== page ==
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Why we're sailing close to the wind; RECORD PETS.

Byline: By NEIL McINTOSH

FOR many years, our animals have enjoyed far better health status than those of the rest of Europe.

The sea around us formed a natural barrier to animal movements and our climate did not support the biting insects that frequently act as vectors for many diseases.

Now this has all changed. It is likely that the recent outbreak of Bluetongue, a nasty disease that affects cattle and sheep, originated in Belgium when the midges that spread the virus managed, for the first time, to over-winter.

Inexorably, Bluetongue has marched across Europe, infecting herds and flocks and causing pain and suffering. It was almost inevitable that it would arrive here.

If midges become infected it may be very hard to control.

It got me thinking that our pets might soon face similar exotic diseases that are spread by insect vectors. Lulled by a lack of rabies in this country, we are not used to considering the danger of our pets being bitten and smitten.

But there are many horrible diseases lurking, just waiting for a warm wind to blow in the wrong direction, including: Babesiosis - this particular delight is caused by the protozoan parasite, Babesia canis. It is spread by ticks and is prevalent in Africa, Europe and Asia.

Symptoms include anaemia, fever, weakness, lethargy, jaundice and multiple organ failure.

Treatment is complicated and there is no vaccine available.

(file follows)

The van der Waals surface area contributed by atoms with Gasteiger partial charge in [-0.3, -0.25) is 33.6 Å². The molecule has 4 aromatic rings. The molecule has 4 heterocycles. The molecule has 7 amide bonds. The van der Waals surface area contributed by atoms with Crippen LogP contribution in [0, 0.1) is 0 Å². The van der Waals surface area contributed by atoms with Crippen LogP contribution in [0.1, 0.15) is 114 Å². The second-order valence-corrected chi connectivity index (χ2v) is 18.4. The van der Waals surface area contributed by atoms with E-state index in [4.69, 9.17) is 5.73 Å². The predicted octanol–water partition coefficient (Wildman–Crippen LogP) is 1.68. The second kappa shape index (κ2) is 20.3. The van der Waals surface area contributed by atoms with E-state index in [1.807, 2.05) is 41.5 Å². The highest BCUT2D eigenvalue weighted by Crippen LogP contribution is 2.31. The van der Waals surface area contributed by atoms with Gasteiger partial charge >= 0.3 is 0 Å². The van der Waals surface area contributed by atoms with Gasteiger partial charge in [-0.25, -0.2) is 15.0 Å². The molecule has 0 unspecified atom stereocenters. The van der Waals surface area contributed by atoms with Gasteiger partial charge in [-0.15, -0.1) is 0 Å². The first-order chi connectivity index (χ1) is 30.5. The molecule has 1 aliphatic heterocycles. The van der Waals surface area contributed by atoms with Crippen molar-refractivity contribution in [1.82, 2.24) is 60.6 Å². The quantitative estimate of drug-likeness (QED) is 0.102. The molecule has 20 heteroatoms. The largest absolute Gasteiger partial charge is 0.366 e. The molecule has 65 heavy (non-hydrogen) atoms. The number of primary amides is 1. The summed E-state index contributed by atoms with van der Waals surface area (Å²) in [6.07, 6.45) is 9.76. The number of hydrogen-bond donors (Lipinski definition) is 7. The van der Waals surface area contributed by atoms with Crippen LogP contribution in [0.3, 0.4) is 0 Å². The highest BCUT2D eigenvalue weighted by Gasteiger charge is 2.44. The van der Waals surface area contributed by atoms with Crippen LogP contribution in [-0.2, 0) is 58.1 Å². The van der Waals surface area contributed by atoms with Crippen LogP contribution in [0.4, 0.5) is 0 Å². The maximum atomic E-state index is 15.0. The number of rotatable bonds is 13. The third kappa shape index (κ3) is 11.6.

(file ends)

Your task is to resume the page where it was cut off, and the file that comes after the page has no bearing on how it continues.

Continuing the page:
Ehrlichiosis - a condition caused by the bacteria Ehrlichia canis, that invades blood cells.

Clinical signs vary from intermittent fever, lymph node enlargement, kidney and retinal haemorrhage, weight loss and eye problems to bone marrow suppression.

Treatment requires long-term antibiotics, in the early stages. It lurks with intent in Europe, USA and Africa. Leishmaniasis - another one of our little protozoan chums, Leishmania infantum is responsible for this chronic and incurableillness.

It is very common in countries around the Med and in South America. In Spain and Italy, nearly 90 per cent of dogs are affected. It is spread by biting sandflies and perhaps also by dog-to-dog contact.

The incubation period can be years and skin lesions with scaling and ulceration are the most obvious symptoms.

Heartworm - also known as Dirofilariasis, this despicable little worm plies its trade in Southern Europe, USA, Canada and Asia. It is common in Portugal, Greece, Italy and Southern France.

The larval stages are popped under the skin by a mosquito bite from where they meander to the right pulmonary artery and grow to form adults up to 30cm long.

Treatment runs a high risk of thromboembolism so prevention is paramount.
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Title Annotation:Features
Publication:Daily Record (Glasgow, Scotland)
Date:Sep 27, 2007
Words:426
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